There’s a Vole in My Heart…

Sometimes love – the romantic, squishy kind of love – can be pretty frustrating. I’m not even talking aobut the vagaries of trying to deal with another person on an emotional level. I mean the very basis of love, the “Oh, my, I’m having these feelings for that person? Well, that’s durned inconvenient…

It’s well documented (and often entertainingly explained) that the basis of attraction and the emotions we tend to bundle around the word “love” are based in neurochemistry. We really have very little control over who “feels” right to us – although there are some indications that meds such as the pill can make the exactly wrong person feel right.

Worse, the neurochemicals are consistently variable – causing things like the “honeymoon period” and the “seven year itch” and more. At some point, if you pay attention to your friends and acquaintances, you can start to see patterns in the rise and fall of relationships. The members of a community pair-bond, seem to thrive, and then somehow drift apart, leading to despondency until everyone does a kind of “shift one partner to the left” and the do-si-do starts again.

Like I said, it can be frustrating. Sometimes it feels like we are all doomed to be castaways on a sea of endorphins and oxytocin, inconstant as the tides (yet just as predictable).

In-Vole-Untary Breakups

Perhaps a jealous vole?

Of course, if  being in love makes you feel helpless, how much worse is it when the relationship is over – for some completely legitimate, logical, rational reason like infidelity, religion, finances, distance, or Obama’s birth certificate – and yet you still have that feeling for the absent partner? You can do the smart thing, the intelligent thing, and still feel like it’s just the end of the world for you – despondent, foods have lost their savor, etc.

Here’s the good news: you’re not pitiful for feeling that way! Recent research shows that stuff is also part of the neurochemical process.

The research is done on the prairie vole, an animal relationship scientists love to study because they act the way most human dramatists like to pretend we do. That is, they pair bond – I mean, really pair-bond, til-death-do-us-part monogamy. The way that conservative marriage proponents believe humans are supposed to (at least, the heterosexual ones).

The tests were on three groups of voles:

  1. One group had formed “fraternal” bonds, with same-sex (male) voles.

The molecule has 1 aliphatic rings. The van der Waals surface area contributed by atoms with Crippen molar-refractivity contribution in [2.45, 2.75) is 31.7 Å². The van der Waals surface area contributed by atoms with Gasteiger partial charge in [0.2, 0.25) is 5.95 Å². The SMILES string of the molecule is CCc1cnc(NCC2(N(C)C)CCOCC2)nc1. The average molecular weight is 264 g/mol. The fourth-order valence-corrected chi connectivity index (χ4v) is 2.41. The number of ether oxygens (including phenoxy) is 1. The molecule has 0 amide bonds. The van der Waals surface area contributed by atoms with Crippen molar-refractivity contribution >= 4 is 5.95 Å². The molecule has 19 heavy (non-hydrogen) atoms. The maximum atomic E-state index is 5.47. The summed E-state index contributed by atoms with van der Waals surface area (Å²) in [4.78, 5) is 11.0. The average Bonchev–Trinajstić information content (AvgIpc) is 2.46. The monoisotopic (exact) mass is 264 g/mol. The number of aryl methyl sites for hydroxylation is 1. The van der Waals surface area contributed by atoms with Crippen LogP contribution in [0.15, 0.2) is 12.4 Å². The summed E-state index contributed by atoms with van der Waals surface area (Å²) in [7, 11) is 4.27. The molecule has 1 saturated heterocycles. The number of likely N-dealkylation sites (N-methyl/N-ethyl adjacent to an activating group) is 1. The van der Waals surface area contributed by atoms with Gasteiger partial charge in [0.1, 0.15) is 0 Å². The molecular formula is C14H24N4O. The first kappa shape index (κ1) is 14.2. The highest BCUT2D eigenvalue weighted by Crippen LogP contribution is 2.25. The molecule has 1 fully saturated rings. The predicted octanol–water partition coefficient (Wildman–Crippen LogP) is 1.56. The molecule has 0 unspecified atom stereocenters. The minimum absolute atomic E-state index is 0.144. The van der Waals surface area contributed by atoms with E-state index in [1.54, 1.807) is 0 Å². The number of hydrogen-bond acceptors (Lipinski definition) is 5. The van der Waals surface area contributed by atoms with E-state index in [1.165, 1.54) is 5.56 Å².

2. One group had formed pair-bonds with heterosexual mates, and was allowed to stay with them.
  3. The third group was the Broken-Hearted Vole group: they’d been allowed to pair-bond, and then had been torn asunder from their mates.
Yeah, science is cruel. But it gets crueller.

The Pit of Despair, and More!

They subjected the male voles (no mention is made of the females, and I’m not sure why; perhaps the book would explain why) to a series of survival-based tests. Things like: you’re drowning! How hard will you paddle? Or You’re being dangled over a pit! How hard will you try to climb up your own tail and escape? 
I think the equivalent would be me being presented with a room in which there is nothing but one big red shiny button, with the clear label: don’t push this.
The fraternally and happily-pair-bonded voles fought like hell to survive. The broken-hearted ones? Just kind of gave up. No paddling, just lay there, waiting to drown (turns out even that was frustrated, as voles float). Pit of Despair? Just dangled there “like old laundry.”
Watching the videos of them bob limply, it’s easy to imagine them moaning out “Ain’t No Sunshine When She’s Gone” with their tiny vole voices.

It’s Not Your Fault. It’s Chemistry

In short, that time when you feel totally worthless because you can’t bring yourself to move off the couch or out of bed just because you aren’t with that special someone any more? NOT YOUR FAULT. It’s just as much a part of the neurochemical sea as that initial attraction.
At least, it does if you’re a male prairie vole. Unfortunately, humans have more in common with bonobos, but we’ll just leave that to the Sex At Dawn folks to explain some other time.
What’s even more interesting to me is that they found that both of the pair-bonded voles had a higher amount of the stress hormone corticosterone than the fraternally-bonded voles. The sundered heartbroken voles had the highest, and by blocking those receptors scientists were able to “cheer up” the heartbroken ones.
But even the pair-bonded voles had a higher amount of the stress hormone – they just didn’t seem to have it affect them as long as they were with their partners. It’s like they were infected with a poison at the moment of pair-bonding, but their partner was also the antidote. As long as they were together, they could function normally.
Isn’t that romantic? It might help explain that whole “why the heck do they stay together?” question you know you’ve asked a time or two. It may be that the fear of letting go is more than psychological; it may be a survival mechanism against drowning or Pits of Despair.
At least, if you’re a male prairie vole.


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